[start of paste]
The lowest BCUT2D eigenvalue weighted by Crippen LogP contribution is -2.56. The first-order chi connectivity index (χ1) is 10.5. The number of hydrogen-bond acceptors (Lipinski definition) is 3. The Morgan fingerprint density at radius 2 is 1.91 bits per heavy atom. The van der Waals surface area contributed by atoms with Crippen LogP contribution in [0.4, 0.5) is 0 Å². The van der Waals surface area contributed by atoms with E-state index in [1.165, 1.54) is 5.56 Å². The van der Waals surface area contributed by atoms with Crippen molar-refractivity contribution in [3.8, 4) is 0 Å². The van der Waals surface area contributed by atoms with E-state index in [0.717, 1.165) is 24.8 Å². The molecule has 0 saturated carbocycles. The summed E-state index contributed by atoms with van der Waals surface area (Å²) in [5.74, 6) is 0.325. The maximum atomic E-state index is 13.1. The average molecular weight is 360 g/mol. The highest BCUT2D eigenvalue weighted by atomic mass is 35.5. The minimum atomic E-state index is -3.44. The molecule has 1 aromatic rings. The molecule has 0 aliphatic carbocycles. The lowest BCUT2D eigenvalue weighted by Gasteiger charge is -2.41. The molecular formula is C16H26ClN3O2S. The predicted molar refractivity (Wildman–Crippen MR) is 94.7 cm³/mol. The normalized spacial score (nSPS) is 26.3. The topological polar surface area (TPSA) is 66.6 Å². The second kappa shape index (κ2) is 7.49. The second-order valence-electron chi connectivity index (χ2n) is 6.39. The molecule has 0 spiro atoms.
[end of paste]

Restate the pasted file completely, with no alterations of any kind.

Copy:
The lowest BCUT2D eigenvalue weighted by Crippen LogP contribution is -2.56. The first-order chi connectivity index (χ1) is 10.5. The number of hydrogen-bond acceptors (Lipinski definition) is 3. The Morgan fingerprint density at radius 2 is 1.91 bits per heavy atom. The van der Waals surface area contributed by atoms with Crippen LogP contribution in [0.4, 0.5) is 0 Å². The van der Waals surface area contributed by atoms with E-state index in [1.165, 1.54) is 5.56 Å². The van der Waals surface area contributed by atoms with Crippen molar-refractivity contribution in [3.8, 4) is 0 Å². The van der Waals surface area contributed by atoms with E-state index in [0.717, 1.165) is 24.8 Å². The molecule has 0 saturated carbocycles. The summed E-state index contributed by atoms with van der Waals surface area (Å²) in [5.74, 6) is 0.325. The maximum atomic E-state index is 13.1. The average molecular weight is 360 g/mol. The highest BCUT2D eigenvalue weighted by atomic mass is 35.5. The minimum atomic E-state index is -3.44. The molecule has 1 aromatic rings. The molecule has 0 aliphatic carbocycles. The lowest BCUT2D eigenvalue weighted by Gasteiger charge is -2.41. The molecular formula is C16H26ClN3O2S. The predicted molar refractivity (Wildman–Crippen MR) is 94.7 cm³/mol. The normalized spacial score (nSPS) is 26.3. The topological polar surface area (TPSA) is 66.6 Å². The second kappa shape index (κ2) is 7.49. The second-order valence-electron chi connectivity index (χ2n) is 6.39. The molecule has 0 spiro atoms.